Building Recognition using AI at Large-Scale

BRAILS

What is BRAILS

The software framework Building Recognition using AI at Large-Scale, BRAILS, is provided by SimCenter to assist in creating the assest inventories needed to perform regional scale simulations to study the effects of a hazard on a region. The BRAILS framework provides a set of modules that utilize machine learning (ML), deep learning (DL), and computer vision (CV) techniques to extract information from satellite and street view images. Each of the modules performs a specific task. For example, for building assets inventories, seperate modules provide information on occupancy class, roof type, foundation elevation, roof elevation, and year built among others. The BRAILS framework will also provide workflows that allow the users to put the individual modules together to determine multiple attributes in a single pass. One such workflow application, CityBuilder, is an application released with BRAILS to create regional-scale building inventories by utilizing multiple sources of data, including OpenStreetMap, Microsoft Footprint Data, Google Maps, and extracting information from them using the BRAILS modules.

SimCenter, which provides applications that are used in the assessment of the impact of natural hazard at the regional scale, is currently developing BRAILS in order to generate inventories for use in its testbeds and will in the future include BRAILS applications in it’s R2D application. BRAILS, as a consequence, is under constant development with new modules and workflows being constantly added.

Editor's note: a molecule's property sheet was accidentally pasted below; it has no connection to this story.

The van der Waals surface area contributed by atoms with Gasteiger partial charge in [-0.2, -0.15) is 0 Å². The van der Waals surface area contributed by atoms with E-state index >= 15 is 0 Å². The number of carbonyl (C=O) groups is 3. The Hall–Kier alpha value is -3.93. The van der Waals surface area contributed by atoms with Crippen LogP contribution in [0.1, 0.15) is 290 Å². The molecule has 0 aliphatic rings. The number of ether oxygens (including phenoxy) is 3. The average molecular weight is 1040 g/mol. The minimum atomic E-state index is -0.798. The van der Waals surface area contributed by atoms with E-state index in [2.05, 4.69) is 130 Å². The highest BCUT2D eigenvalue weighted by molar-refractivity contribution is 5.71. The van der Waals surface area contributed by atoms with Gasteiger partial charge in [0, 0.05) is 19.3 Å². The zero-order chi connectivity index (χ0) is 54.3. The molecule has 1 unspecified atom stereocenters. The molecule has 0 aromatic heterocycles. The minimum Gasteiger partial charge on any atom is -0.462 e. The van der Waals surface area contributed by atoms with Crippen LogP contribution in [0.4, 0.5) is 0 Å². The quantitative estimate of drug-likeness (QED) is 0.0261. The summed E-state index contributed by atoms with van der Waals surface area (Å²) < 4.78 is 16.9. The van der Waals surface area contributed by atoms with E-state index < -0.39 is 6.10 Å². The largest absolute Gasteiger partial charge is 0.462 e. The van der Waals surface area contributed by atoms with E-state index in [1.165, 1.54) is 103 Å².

SimCenter also provides trained models so that users can immediately use of many of the modules within BRAILS. These trained models, which are released on Zenodo, are the product of SimCenter ML development/validation efforts and are being constantly updated as the SimCenter training sets are expanded upon. While use of these training sets are encouraged, it should be noted that the models are trained using data obtained and labelled for SimCenter testbeds and using the sparse data available from OpenStreetMap. How these modules generalize to new and unseen data from different geographical locations depends on how similar they are to the training data. Generalization of machine learning models remains an active research area. Users should exercise cautions when the modules are used beyond their intended purposes and trained model ability.

How to cite

Charles Wang, Sascha Hornauer, Barbaros Cetiner, Yunhui Guo, Frank McKenna, Qian Yu, Stella X. Yu, Ertugrul Taciroglu, & Kincho H. Law. (2021, March 1). NHERI-SimCenter/BRAILS: Release v2.0.0 (Version v2.0.0). Zenodo. http://doi.org/10.5281/zenodo.4570554

Contact

NHERI-SimCenter nheri-simcenter@berkeley.edu

References

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